• Missing payments, especially missing multiple payments damages your credit score.



  • Don’t open too many accounts in a short period of time.
  • Before you start looking for a home, pay off any major debts.
  • Refrain from making any major purchases until AFTER you purchase a home.
  • Keep your debt manageable, don’t ever exceed your credit limit!
  • Try to keep your credit card balances below 70% of your maximum limit.
  • Pay (at the very least) your minimum balance on time each month.
  • Set up automatic bill pay so you’re never late on making a payment.
  • Avoid filing for bankruptcy, and never let your accounts get turned over to collections.
  • Keep accounts open that you’ve historically paid on time, even if you maintain a $0 balance. Closing accounts negatively impacts your credit score, especially closing your oldest accounts.
  • Use your credit card for minor purchases like gas and groceries.
  • Review your credit report at least once a year so that you can monitor your credit and check for any inconsistencies.

D. Budgeting

The number of factors and fees that go into the purchasing of a home can be overwhelming and are often overlooked. It’s easy to blow your budget if you only take into account the home’s selling price, which is why it’s important to consider these costs when you’re looking at your loan options.

One-time fees like the home appraisal, home and termite inspections, moving costs, and the obtaining of your credit report can cost upwards of $2,000, while closing costs add anywhere from three to seven percent of the total loan amount. In addition, you’ll also be faced with recurring payments related to utilities, maintenance, association fees (if applicable) and insurance.

As a rule of thumb, lenders typically require the interest, principal, insurance, and taxes of your monthly mortgage payment to equate to less than 28% of your monthly gross income, and your housing expenses when combined with your long-term debt to be less than 36% of your monthly gross income.

i. Personal Finance

Your budget will be an invaluable resource throughout your home buying experience, if not throughout your entire life. It should take into account your household income and expenses, your plans for the future and even the unexpected!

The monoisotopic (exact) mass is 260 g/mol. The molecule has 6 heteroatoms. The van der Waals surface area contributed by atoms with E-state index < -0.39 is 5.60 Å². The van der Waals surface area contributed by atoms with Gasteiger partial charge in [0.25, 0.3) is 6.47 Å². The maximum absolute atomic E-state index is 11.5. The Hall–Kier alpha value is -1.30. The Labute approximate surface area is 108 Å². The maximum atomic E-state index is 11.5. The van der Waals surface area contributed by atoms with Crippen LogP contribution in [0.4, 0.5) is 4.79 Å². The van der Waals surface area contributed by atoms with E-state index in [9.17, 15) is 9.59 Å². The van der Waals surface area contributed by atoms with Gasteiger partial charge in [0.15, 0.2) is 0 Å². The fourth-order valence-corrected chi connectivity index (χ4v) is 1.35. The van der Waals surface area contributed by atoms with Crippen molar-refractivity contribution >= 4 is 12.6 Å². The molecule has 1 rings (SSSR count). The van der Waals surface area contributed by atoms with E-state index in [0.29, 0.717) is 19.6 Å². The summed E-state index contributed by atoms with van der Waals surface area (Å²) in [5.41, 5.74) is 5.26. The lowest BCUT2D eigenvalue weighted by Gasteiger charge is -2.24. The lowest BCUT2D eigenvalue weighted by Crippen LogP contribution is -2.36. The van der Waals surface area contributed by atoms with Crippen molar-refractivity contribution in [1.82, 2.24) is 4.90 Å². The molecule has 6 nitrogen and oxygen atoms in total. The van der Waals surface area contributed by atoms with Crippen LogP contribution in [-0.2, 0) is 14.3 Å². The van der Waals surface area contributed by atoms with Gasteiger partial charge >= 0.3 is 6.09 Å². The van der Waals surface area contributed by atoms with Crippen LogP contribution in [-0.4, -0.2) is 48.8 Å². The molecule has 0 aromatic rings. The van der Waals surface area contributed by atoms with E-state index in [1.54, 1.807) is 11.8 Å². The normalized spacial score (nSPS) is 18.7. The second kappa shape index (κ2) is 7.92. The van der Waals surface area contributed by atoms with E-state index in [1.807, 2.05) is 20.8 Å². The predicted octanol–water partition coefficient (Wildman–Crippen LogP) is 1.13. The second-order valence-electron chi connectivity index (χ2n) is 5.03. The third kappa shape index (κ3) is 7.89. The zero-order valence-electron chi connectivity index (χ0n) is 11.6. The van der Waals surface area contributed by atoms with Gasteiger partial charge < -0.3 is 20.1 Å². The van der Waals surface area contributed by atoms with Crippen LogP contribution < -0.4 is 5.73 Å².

Step One: Income

The easiest part of building your personal financial budget is starting with your income.
Base this number on your net income rather than your salary which doesn’t take into account applicable taxes and insurance. It’s also important that you consider your FUTURE income, which will change based on aspects like retirement or health.

Step Two: Expenses

Your expenses will be broken down into fixed and variable. Fixed expenses are those that remain the same on a monthly or yearly basis. They include things like car, mortgage, credit card and student loan payments. These expenses won’t fluctuate over time, so they add a level of predictability to your debts.

Variable expenses will change monthly or annually based on your usage and include things like your groceries, mobile phone bills, utilities, clothes, gifts, entertainment and “like to have” spending. These expenses are where you’re going to look to when you need to make room in your budget or find places to cut back.

It’s important to consider ALL of the expenses you’ll incur throughout the year as well as into the future. Take into account everything from holiday and birthday presents to replacement vehicles and your future children’s college payments. Having an emergency fund will allow you a certain amount of protection in case of unexpected changes in income or unplanned expenses arise.

Step Three: Review and Track

It’s important that you review and track your credit accounts each month in order to get an idea of where your money is going, as well as for catching any fraudulent activities. Most banks and lenders have embraced the ease-of-use of online and mobile banking, and offer valuable resources to help you balance your budget and keep an eye on your spending habits. Having a visual representation of your historical spending can help you identify patterns that you can tweak to create a more balanced budget.